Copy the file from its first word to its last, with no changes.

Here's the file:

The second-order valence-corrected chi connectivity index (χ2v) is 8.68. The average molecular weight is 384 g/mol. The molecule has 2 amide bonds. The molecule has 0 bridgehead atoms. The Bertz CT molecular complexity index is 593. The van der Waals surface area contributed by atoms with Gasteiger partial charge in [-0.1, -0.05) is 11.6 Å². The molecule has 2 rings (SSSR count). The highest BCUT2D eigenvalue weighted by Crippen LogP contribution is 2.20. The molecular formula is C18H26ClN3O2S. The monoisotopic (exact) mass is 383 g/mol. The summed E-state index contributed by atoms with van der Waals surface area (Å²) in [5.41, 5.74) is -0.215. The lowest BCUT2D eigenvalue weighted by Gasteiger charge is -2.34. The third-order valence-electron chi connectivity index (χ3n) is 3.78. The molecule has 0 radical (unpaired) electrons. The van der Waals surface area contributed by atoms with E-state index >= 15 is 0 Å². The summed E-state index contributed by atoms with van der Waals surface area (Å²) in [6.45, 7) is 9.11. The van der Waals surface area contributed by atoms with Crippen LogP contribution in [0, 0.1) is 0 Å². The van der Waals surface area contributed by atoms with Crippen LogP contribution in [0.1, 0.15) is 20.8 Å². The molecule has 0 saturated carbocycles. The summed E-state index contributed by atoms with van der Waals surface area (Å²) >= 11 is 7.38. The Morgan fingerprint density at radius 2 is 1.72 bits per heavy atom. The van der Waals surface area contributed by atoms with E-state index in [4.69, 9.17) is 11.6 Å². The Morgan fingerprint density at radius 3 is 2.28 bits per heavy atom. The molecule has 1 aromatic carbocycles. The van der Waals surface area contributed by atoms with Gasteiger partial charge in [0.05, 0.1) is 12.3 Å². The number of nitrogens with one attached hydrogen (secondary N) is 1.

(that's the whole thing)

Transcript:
The second-order valence-corrected chi connectivity index (χ2v) is 8.68. The average molecular weight is 384 g/mol. The molecule has 2 amide bonds. The molecule has 0 bridgehead atoms. The Bertz CT molecular complexity index is 593. The van der Waals surface area contributed by atoms with Gasteiger partial charge in [-0.1, -0.05) is 11.6 Å². The molecule has 2 rings (SSSR count). The highest BCUT2D eigenvalue weighted by Crippen LogP contribution is 2.20. The molecular formula is C18H26ClN3O2S. The monoisotopic (exact) mass is 383 g/mol. The summed E-state index contributed by atoms with van der Waals surface area (Å²) in [5.41, 5.74) is -0.215. The lowest BCUT2D eigenvalue weighted by Gasteiger charge is -2.34. The third-order valence-electron chi connectivity index (χ3n) is 3.78. The molecule has 0 radical (unpaired) electrons. The van der Waals surface area contributed by atoms with E-state index >= 15 is 0 Å². The summed E-state index contributed by atoms with van der Waals surface area (Å²) in [6.45, 7) is 9.11. The van der Waals surface area contributed by atoms with Crippen LogP contribution in [0, 0.1) is 0 Å². The van der Waals surface area contributed by atoms with Crippen LogP contribution in [0.1, 0.15) is 20.8 Å². The molecule has 0 saturated carbocycles. The summed E-state index contributed by atoms with van der Waals surface area (Å²) >= 11 is 7.38. The Morgan fingerprint density at radius 2 is 1.72 bits per heavy atom. The van der Waals surface area contributed by atoms with E-state index in [4.69, 9.17) is 11.6 Å². The Morgan fingerprint density at radius 3 is 2.28 bits per heavy atom. The molecule has 1 aromatic carbocycles. The van der Waals surface area contributed by atoms with Gasteiger partial charge in [0.05, 0.1) is 12.3 Å². The number of nitrogens with one attached hydrogen (secondary N) is 1.